Back in the early 1970s, when the Shah of Iran was still firmly ensconced on his Peacock Throne, he launched a campaign for Tehran to be selected as the host city for the Olympic Games.
But in making their pitch, the Iranians insisted on one condition: the name of the long-distance race would have to be changed. After all, they argued, it could hardly be called The Marathon because the Shah, in particular, did not care to be reminded about that distressing episode in his country's history.
They were, of course, referring to a certain battle that took place on the Plain of Marathon in 490 B.C. The invaders from Iran (which was then called Persia) entered that fray a prohibitive favorite, but were soundly thrashed by the upstart Greeks.
Once the victory was assured, an exuberant Greek warrior ran non-stop from Marathon to Athens Â– a distance of 26 miles and change Â– where he breathlessly proclaimed the glad tidings. Think of Paul Revere without a horse and bringing good news to the populace.
And since the Olympic Games began as a Greek entertainment, it was only natural that the endurance race would be named in honor of the epic run from Marathon, and that it would continue to be called that when the Olympics were revived as a quadrennial spectacle in Athens in 1896.
As for the objection of the modern Persians (the Shah and his cohorts), well, let's just say that losers are rarely allowed to call the shots. With their refusal to call the race The Marathon, Tehran's chances of hosting the Olympics went from slim to none.
This is just one example of how the real world the world of history and politics and war and revolution Â– can impinge on the otherwise innocent endeavors that take place on our Olympic playgrounds.
Consider, for instance, the highly-charged political atmosphere that greeted the athletes who competed at the Berlin Olympics in 1936. Although the start of World War II was three years away, Hitler was already full of swagger. In one of his pre-Olympic boasts, he predicted that Aryan supremacy (a Wagnerian fantasy that arrogant Germans embraced as philosophic truth) would prevail over all less fortunate competitors.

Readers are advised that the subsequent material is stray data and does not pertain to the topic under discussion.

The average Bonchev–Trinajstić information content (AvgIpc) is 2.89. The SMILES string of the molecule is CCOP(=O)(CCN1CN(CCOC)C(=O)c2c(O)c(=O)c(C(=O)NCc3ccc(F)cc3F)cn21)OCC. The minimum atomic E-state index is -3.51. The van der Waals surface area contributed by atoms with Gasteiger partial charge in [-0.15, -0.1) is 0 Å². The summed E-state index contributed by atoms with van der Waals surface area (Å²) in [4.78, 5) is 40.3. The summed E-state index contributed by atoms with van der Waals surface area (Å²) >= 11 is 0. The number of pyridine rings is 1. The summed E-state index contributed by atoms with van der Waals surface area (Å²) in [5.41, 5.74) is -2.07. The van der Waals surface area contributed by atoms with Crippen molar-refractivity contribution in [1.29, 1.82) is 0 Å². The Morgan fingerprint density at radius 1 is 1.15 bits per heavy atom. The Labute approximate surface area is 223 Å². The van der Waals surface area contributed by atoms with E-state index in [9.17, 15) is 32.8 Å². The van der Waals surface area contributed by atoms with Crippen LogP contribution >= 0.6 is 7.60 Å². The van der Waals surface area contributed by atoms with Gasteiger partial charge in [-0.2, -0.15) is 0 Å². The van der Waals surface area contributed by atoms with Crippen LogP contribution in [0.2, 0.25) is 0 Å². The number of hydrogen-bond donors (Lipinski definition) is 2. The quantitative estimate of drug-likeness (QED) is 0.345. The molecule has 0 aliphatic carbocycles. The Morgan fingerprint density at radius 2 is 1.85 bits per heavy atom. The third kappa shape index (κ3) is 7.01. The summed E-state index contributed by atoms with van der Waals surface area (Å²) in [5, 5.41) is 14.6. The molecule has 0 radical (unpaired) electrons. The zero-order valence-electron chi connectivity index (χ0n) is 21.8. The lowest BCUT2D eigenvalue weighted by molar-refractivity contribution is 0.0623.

Yet when that grandiose theory was put to the test, it was exposed as an utter fraud. In particular, the great African-American sprinter Jesse Owens made a mockery of it by defeating his Aryan rivals Â– and everyone else. He wound up with three gold medals, and a share of a fourth, a dazzling performance that many regard as the greatest individual achievement in Olympic history.
In fact, the only clear-cut example of German superiority in Berlin that summer was in synchronized goose-stepping. But that was a non-medal event.
The Prosecution of War by Other Means
The Olympic Games did not return to Germany until 1972 when the host city was Munich. And there the real world came crashing down on the sporting events in the form of brutal violence. Midway through th competition, Arab terrorists stole into the Olympic Village and killed members of the Israeli Olympic Team. It was, without question, the darkest moment in Olympic history.